After a day like Thursday, where the S&P 500 and Russell 2000 dropped 2.5% and the Nasdaq Composite gave up 3.25%, everyone wants an explanation for the selling. It has been this way since I started trading in 1997. Regardless of the direction, if stocks make an outsize move, investors and the folks on TV want to know why.
I suppose yesterday's selling can be blamed on a still-hawkish Fed, continued inflation (especially on the wage side), fears of a recession, corporate earnings estimates that are likely too optimistic, and Thursday's crummy retail sales numbers. But frankly, the reason for one session's movement is typically framed and reframed to fit a narrative that a reporter, trader or writer is trying to justify. Gun to my head, this writer and trader blames Thursday's selling on the still-slow recognition that if the U.S. economy is headed toward a recession, which is clearly the consensus among the Wall Street crowd, stocks have further to fall.
Put another way, with a recession around the corner and the Fed likely to remain restrictive for at least the following year, valuations are too high. That means stock prices need to fall or trade sideways while earnings catch up, which is unlikely to happen if earnings are about to contract.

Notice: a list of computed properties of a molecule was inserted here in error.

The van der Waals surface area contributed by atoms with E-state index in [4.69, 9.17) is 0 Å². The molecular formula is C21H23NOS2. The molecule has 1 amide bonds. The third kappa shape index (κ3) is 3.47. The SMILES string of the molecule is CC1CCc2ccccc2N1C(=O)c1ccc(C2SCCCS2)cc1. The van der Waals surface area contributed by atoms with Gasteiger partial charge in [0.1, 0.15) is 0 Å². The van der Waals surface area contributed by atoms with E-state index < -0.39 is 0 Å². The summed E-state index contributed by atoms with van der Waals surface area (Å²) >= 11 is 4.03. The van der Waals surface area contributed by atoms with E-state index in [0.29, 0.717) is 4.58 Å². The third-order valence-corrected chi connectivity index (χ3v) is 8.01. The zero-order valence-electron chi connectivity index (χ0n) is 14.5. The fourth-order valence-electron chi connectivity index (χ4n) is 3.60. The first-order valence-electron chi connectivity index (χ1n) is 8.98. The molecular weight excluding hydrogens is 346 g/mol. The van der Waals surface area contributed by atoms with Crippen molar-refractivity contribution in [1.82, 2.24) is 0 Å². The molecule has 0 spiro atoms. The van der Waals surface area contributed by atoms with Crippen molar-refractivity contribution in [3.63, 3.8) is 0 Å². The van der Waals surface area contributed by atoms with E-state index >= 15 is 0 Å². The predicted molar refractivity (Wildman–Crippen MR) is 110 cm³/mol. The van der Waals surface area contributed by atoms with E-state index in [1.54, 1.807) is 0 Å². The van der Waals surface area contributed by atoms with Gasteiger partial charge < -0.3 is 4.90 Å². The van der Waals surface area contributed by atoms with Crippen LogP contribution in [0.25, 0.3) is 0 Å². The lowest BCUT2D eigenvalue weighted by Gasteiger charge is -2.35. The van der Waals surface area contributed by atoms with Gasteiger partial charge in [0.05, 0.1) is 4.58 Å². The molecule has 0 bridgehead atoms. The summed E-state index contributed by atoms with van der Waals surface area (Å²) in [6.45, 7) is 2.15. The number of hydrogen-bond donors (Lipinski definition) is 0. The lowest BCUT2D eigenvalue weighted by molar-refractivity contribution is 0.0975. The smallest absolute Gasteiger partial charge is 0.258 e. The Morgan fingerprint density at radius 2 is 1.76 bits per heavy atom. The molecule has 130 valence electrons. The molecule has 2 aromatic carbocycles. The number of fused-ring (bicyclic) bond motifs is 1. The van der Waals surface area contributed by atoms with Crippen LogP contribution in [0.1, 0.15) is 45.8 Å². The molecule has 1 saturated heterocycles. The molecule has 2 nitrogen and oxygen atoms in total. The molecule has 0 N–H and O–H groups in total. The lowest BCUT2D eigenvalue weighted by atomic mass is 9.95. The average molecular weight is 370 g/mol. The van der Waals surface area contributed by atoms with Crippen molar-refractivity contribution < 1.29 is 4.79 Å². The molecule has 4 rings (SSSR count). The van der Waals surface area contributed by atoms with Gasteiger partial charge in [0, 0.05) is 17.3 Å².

Moving on to the major indexes, both the Invesco QQQ Trust (QQQ) and iShares Russell 2000 ETF (IWM) broke beneath their 50-day simple moving averages (SMA) and volume-weighted average prices (VWAPs) anchored to the Oct. 13 bullish reversal. The SPDR S&P 500 ETF (SPY) , while still above its 50-day SMA and anchored VWAP, is badly wounded and in need of a lifeline.
The bottom line is that while I believe the bulls have a shot at pushing prices a bit higher into year-end, yesterday's decline gives sellers the upper hand. Until the index ETFs are back above their short and intermediate timeframe moving averages, I'd rather be a spectator than a participant.
I'm on vacation for the rest of 2022, so enjoy the holidays and I'll see you back here in a couple weeks.